Overtraining Syndrome It is no secret among athletes that in order to improve performance you've got to work hard. However, hard training breaks you down and makes you weaker.
Having distinguished it from uniformly progressive disorders, he renamed the condition schizophrenia. While Kraepelin continued to define catatonia as a type of dementing illness, both he and Bleuler recognized that the syndrome could be found in different types of psychosis [ 56 ].
Other clinicians increasingly identified that catatonia was a medical condition that occurred in many settings [ 5678 ]. The next major development towards a modern understanding of catatonia proceeded as more clinicians recognized its association with affective disorders.
An emerging body of work supported recognition that catatonia was not merely a form of schizophrenia, but could be found in mood disorders as well as in a variety of medical conditions [ 89101112 ]. Again, this progress towards informing our modern knowledge of catatonia—specifically, its common association with affective illness—was left relatively unnoticed, likely overshadowed by interest in infectious diseases affecting the brain.
These conditions could confound the inexperienced clinician by the nature and severity of their psychomotor symptoms.
Early prospective studies revealed that untreated catatonia had a high mortality rate in a variety of settings [ 9 ]. This would easily be accounted for by underlying medical conditions. In spite of an evolving consensus that catatonic syndromes were oft associated with medical illnesses, clinicians from the psychoanalytic school remained focused on analytic explanations.
Rigorous medical examinations were often neglected. A review of the analytic literature reveals case reports of catatonia, but few scientific studies. Consideration of catatonia as a defense mechanism with sensorimotor regression was a likely psychoanalytic interpretation. Analytical concepts of catatonia were virtually impossible to confirm [ 1314 ].
Not surprisingly, early psychoanalysts had difficulty treating catatonia. This work was compromised, however, by common institutional diseases of the era, such as pneumonia and tuberculosis—which made long term follow-up of the natural history of the catatonic syndrome very difficult.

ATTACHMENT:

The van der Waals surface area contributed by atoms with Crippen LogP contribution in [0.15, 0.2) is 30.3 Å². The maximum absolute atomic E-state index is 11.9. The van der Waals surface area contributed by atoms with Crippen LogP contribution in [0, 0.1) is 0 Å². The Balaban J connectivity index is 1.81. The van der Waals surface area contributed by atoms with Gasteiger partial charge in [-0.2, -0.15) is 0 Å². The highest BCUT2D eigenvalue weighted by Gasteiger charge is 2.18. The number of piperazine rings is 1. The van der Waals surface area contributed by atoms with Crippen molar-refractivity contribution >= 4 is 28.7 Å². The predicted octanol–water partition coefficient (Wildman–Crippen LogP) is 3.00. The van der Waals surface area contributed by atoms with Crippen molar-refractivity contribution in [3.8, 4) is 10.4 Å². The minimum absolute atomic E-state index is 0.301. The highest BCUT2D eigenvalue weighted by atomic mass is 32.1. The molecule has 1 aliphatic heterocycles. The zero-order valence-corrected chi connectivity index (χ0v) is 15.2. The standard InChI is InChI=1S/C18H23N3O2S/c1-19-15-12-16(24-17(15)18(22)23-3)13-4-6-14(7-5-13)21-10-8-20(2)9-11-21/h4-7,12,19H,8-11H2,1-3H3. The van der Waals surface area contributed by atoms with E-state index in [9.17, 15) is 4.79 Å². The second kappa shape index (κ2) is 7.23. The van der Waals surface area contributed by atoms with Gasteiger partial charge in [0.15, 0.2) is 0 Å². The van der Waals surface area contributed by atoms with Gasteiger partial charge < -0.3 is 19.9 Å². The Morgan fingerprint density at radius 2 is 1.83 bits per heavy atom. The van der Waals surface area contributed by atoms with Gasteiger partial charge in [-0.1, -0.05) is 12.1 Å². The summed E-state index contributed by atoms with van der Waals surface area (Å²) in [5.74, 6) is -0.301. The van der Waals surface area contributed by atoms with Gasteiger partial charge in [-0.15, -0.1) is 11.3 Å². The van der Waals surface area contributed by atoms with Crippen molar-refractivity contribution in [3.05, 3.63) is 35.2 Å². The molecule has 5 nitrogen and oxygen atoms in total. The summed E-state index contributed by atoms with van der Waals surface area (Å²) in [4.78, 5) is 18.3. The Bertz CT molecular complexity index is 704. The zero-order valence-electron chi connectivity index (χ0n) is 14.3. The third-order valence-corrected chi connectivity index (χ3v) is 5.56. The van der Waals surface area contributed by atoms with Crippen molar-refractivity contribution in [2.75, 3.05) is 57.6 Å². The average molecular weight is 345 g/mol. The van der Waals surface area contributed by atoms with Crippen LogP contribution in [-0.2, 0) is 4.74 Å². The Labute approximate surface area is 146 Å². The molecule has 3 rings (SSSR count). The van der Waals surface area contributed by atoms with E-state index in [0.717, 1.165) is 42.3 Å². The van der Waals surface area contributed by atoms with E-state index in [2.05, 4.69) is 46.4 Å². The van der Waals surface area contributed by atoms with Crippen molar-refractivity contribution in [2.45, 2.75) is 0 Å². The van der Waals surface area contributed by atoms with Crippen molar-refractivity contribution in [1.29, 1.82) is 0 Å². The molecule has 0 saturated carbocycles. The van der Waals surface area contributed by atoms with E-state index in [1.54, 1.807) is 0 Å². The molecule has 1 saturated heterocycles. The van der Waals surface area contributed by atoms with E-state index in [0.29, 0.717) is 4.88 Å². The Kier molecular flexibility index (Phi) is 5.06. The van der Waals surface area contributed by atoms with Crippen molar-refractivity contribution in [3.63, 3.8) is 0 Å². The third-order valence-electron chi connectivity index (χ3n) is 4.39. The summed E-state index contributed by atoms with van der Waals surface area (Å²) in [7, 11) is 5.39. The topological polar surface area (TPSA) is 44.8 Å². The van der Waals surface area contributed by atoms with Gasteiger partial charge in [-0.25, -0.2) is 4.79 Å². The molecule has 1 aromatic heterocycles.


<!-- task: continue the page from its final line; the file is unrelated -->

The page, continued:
Similarly, the works of Kraepelin and Hoch documented attempts to collect longitudinal data, but these efforts suffered from limitations of the medical therapies of the time as well [ 5111516 ].
Gjessing described a condition he referred to as periodic catatonia in the s [ 17 ].
This rare variety of the syndrome was characterized by phases of catatonic symptoms that quickly alternated with completely asymptomatic periods [ 1718 ]. Gjessing reported cases where patients were normal one day, then catatonic the next—only to return to an asymptomatic phase the following day.
Case reports of recurrent brief episodes of catatonia followed by total remission [ 1920 ] remain in the literature today. Treatment of periodic catatonia was often unusual. Gjessing was among clinicians testing treatments for catatonia.
He followed patients over a period of years, and considered them to be candidates for metabolic studies [ 17 ]. His research detected changes in blood nitrogen levels that correlated with stages of stupor and excitement [ 1718 ].Find comprehensive medical reference information including disease symptoms, diagnoses, treatments, and follow-up; plus drug and medication dosing, interactions, adverse effects, and more on Medscape, a free, comprehensive, and current resource for physicians and other healthcare professionals.
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The patients’ signs and symptoms were carefully documented in these records, yielding rich and detailed descriptions of behavior. Such exceptionally specific information allowed for reconstruction and retrospective diagnosis using the Research Diagnostic Criteria (RDC) [ 21 ].
Since the emergence of West Nile virus (WNV) in North America in , understanding of the clinical features, spectrum of illness and eventual functional outcomes of human illness has increased tremendously.
Most human infections with WNV remain clinically silent. Among those persons developing symptomatic illness, most develop a self-limited febrile illness. Nov 13, · Free Essays on Trauma.
Search. numbing, emotional distancing, self-hypnosis, splitting, and dissociation. She also suffered some of the more ordinary signs and symptoms common to most childhood traumas-fears Identifying and understanding the causes, treatments, and symptoms in these disorders give a clearer understanding of the.